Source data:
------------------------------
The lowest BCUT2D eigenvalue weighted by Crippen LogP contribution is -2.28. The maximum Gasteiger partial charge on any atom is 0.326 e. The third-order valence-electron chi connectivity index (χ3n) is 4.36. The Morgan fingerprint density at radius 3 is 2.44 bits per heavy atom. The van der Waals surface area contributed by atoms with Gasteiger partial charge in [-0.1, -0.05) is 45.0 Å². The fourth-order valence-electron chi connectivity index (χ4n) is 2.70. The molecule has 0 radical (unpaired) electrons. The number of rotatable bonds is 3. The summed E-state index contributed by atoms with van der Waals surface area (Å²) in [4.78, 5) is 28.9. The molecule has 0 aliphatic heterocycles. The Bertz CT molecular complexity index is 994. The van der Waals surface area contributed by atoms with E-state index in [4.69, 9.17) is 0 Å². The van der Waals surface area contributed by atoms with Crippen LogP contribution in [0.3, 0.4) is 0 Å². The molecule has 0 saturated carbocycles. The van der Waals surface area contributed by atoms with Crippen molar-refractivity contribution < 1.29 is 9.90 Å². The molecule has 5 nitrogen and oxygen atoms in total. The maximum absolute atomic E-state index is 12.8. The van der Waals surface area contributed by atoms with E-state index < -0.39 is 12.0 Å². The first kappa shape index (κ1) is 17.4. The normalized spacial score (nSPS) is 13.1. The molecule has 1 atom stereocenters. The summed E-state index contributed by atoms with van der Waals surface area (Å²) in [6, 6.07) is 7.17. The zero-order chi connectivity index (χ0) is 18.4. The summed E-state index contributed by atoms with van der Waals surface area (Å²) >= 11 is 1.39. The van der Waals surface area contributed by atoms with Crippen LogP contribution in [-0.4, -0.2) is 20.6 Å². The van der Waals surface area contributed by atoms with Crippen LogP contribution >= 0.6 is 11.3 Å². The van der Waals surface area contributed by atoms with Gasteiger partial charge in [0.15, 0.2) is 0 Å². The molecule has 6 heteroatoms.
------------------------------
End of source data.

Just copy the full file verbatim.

The lowest BCUT2D eigenvalue weighted by Crippen LogP contribution is -2.28. The maximum Gasteiger partial charge on any atom is 0.326 e. The third-order valence-electron chi connectivity index (χ3n) is 4.36. The Morgan fingerprint density at radius 3 is 2.44 bits per heavy atom. The van der Waals surface area contributed by atoms with Gasteiger partial charge in [-0.1, -0.05) is 45.0 Å². The fourth-order valence-electron chi connectivity index (χ4n) is 2.70. The molecule has 0 radical (unpaired) electrons. The number of rotatable bonds is 3. The summed E-state index contributed by atoms with van der Waals surface area (Å²) in [4.78, 5) is 28.9. The molecule has 0 aliphatic heterocycles. The Bertz CT molecular complexity index is 994. The van der Waals surface area contributed by atoms with E-state index in [4.69, 9.17) is 0 Å². The van der Waals surface area contributed by atoms with Crippen LogP contribution in [0.3, 0.4) is 0 Å². The molecule has 0 saturated carbocycles. The van der Waals surface area contributed by atoms with Crippen molar-refractivity contribution < 1.29 is 9.90 Å². The molecule has 5 nitrogen and oxygen atoms in total. The maximum absolute atomic E-state index is 12.8. The van der Waals surface area contributed by atoms with E-state index < -0.39 is 12.0 Å². The first kappa shape index (κ1) is 17.4. The normalized spacial score (nSPS) is 13.1. The molecule has 1 atom stereocenters. The summed E-state index contributed by atoms with van der Waals surface area (Å²) in [6, 6.07) is 7.17. The zero-order chi connectivity index (χ0) is 18.4. The summed E-state index contributed by atoms with van der Waals surface area (Å²) >= 11 is 1.39. The van der Waals surface area contributed by atoms with Crippen LogP contribution in [-0.4, -0.2) is 20.6 Å². The van der Waals surface area contributed by atoms with Crippen LogP contribution >= 0.6 is 11.3 Å². The van der Waals surface area contributed by atoms with Gasteiger partial charge in [0.15, 0.2) is 0 Å². The molecule has 6 heteroatoms.